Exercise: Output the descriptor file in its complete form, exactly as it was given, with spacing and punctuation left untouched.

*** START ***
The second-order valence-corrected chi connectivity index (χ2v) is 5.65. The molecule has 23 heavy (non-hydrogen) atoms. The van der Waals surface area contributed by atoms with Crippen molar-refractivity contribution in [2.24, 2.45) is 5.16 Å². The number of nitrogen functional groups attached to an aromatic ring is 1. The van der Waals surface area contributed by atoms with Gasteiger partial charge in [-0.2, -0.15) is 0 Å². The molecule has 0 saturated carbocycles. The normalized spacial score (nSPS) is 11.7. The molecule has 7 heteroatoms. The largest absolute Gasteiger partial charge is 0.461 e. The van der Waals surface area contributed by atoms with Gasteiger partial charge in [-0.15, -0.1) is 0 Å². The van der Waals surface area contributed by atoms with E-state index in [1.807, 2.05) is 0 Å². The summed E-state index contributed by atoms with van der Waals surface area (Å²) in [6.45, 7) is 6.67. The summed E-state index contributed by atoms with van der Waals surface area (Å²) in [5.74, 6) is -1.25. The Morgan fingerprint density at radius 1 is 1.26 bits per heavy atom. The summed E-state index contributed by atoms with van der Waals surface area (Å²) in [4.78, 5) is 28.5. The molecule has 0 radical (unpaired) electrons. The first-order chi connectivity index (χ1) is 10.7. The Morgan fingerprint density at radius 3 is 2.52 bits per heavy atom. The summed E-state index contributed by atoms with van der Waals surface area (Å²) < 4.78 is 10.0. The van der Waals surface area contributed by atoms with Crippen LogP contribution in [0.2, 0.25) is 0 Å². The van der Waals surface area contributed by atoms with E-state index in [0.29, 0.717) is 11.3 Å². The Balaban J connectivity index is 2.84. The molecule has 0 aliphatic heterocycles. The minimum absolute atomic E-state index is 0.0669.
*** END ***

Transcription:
The second-order valence-corrected chi connectivity index (χ2v) is 5.65. The molecule has 23 heavy (non-hydrogen) atoms. The van der Waals surface area contributed by atoms with Crippen molar-refractivity contribution in [2.24, 2.45) is 5.16 Å². The number of nitrogen functional groups attached to an aromatic ring is 1. The van der Waals surface area contributed by atoms with Gasteiger partial charge in [-0.2, -0.15) is 0 Å². The molecule has 0 saturated carbocycles. The normalized spacial score (nSPS) is 11.7. The molecule has 7 heteroatoms. The largest absolute Gasteiger partial charge is 0.461 e. The van der Waals surface area contributed by atoms with Gasteiger partial charge in [-0.15, -0.1) is 0 Å². The van der Waals surface area contributed by atoms with E-state index in [1.807, 2.05) is 0 Å². The summed E-state index contributed by atoms with van der Waals surface area (Å²) in [6.45, 7) is 6.67. The summed E-state index contributed by atoms with van der Waals surface area (Å²) in [5.74, 6) is -1.25. The Morgan fingerprint density at radius 1 is 1.26 bits per heavy atom. The summed E-state index contributed by atoms with van der Waals surface area (Å²) in [4.78, 5) is 28.5. The molecule has 0 radical (unpaired) electrons. The first-order chi connectivity index (χ1) is 10.7. The Morgan fingerprint density at radius 3 is 2.52 bits per heavy atom. The summed E-state index contributed by atoms with van der Waals surface area (Å²) < 4.78 is 10.0. The van der Waals surface area contributed by atoms with Crippen LogP contribution in [0.2, 0.25) is 0 Å². The van der Waals surface area contributed by atoms with E-state index in [0.29, 0.717) is 11.3 Å². The Balaban J connectivity index is 2.84. The molecule has 0 aliphatic heterocycles. The minimum absolute atomic E-state index is 0.0669.